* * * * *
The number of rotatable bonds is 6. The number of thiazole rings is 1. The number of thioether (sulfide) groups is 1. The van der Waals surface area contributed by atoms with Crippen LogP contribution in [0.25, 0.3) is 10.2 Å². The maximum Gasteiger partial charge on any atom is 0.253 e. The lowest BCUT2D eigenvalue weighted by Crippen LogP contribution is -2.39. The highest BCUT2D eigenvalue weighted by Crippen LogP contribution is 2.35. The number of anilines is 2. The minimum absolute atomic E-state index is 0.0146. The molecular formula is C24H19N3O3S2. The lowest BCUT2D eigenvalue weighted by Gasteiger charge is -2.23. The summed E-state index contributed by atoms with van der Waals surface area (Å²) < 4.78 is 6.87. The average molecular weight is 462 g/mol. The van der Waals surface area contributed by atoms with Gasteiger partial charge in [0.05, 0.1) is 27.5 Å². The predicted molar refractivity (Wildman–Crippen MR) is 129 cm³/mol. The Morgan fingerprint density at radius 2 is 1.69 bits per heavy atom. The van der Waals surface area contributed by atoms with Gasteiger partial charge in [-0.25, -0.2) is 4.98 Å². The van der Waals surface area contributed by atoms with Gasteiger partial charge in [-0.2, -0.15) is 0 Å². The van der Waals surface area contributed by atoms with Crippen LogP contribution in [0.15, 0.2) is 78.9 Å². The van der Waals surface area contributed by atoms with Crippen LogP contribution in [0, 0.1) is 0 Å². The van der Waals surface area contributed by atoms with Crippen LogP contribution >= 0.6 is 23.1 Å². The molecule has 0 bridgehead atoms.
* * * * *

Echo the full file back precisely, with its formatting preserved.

The number of rotatable bonds is 6. The number of thiazole rings is 1. The number of thioether (sulfide) groups is 1. The van der Waals surface area contributed by atoms with Crippen LogP contribution in [0.25, 0.3) is 10.2 Å². The maximum Gasteiger partial charge on any atom is 0.253 e. The lowest BCUT2D eigenvalue weighted by Crippen LogP contribution is -2.39. The highest BCUT2D eigenvalue weighted by Crippen LogP contribution is 2.35. The number of anilines is 2. The minimum absolute atomic E-state index is 0.0146. The molecular formula is C24H19N3O3S2. The lowest BCUT2D eigenvalue weighted by Gasteiger charge is -2.23. The summed E-state index contributed by atoms with van der Waals surface area (Å²) < 4.78 is 6.87. The average molecular weight is 462 g/mol. The van der Waals surface area contributed by atoms with Gasteiger partial charge in [0.05, 0.1) is 27.5 Å². The predicted molar refractivity (Wildman–Crippen MR) is 129 cm³/mol. The Morgan fingerprint density at radius 2 is 1.69 bits per heavy atom. The van der Waals surface area contributed by atoms with Gasteiger partial charge in [-0.25, -0.2) is 4.98 Å². The van der Waals surface area contributed by atoms with Gasteiger partial charge in [-0.2, -0.15) is 0 Å². The van der Waals surface area contributed by atoms with Crippen LogP contribution in [0.15, 0.2) is 78.9 Å². The van der Waals surface area contributed by atoms with Crippen LogP contribution in [0, 0.1) is 0 Å². The van der Waals surface area contributed by atoms with Crippen LogP contribution >= 0.6 is 23.1 Å². The molecule has 0 bridgehead atoms.